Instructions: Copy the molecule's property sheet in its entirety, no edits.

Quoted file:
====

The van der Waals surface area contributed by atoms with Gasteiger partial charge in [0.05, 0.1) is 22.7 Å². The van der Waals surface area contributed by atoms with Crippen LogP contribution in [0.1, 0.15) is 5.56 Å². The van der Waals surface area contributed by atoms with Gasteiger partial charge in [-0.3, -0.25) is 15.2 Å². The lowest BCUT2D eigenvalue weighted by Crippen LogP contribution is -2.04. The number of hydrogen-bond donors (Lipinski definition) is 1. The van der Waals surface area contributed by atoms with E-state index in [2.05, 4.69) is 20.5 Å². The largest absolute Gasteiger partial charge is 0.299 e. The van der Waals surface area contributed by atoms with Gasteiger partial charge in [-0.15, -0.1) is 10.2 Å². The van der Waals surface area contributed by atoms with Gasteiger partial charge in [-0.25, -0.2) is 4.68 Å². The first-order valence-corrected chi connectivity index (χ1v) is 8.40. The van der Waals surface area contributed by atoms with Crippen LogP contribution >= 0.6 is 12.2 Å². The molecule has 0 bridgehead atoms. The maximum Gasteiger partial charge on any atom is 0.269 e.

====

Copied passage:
The van der Waals surface area contributed by atoms with Gasteiger partial charge in [0.05, 0.1) is 22.7 Å². The van der Waals surface area contributed by atoms with Crippen LogP contribution in [0.1, 0.15) is 5.56 Å². The van der Waals surface area contributed by atoms with Gasteiger partial charge in [-0.3, -0.25) is 15.2 Å². The lowest BCUT2D eigenvalue weighted by Crippen LogP contribution is -2.04. The number of hydrogen-bond donors (Lipinski definition) is 1. The van der Waals surface area contributed by atoms with E-state index in [2.05, 4.69) is 20.5 Å². The largest absolute Gasteiger partial charge is 0.299 e. The van der Waals surface area contributed by atoms with Gasteiger partial charge in [-0.15, -0.1) is 10.2 Å². The van der Waals surface area contributed by atoms with Gasteiger partial charge in [-0.25, -0.2) is 4.68 Å². The first-order valence-corrected chi connectivity index (χ1v) is 8.40. The van der Waals surface area contributed by atoms with Crippen LogP contribution >= 0.6 is 12.2 Å². The molecule has 0 bridgehead atoms. The maximum Gasteiger partial charge on any atom is 0.269 e.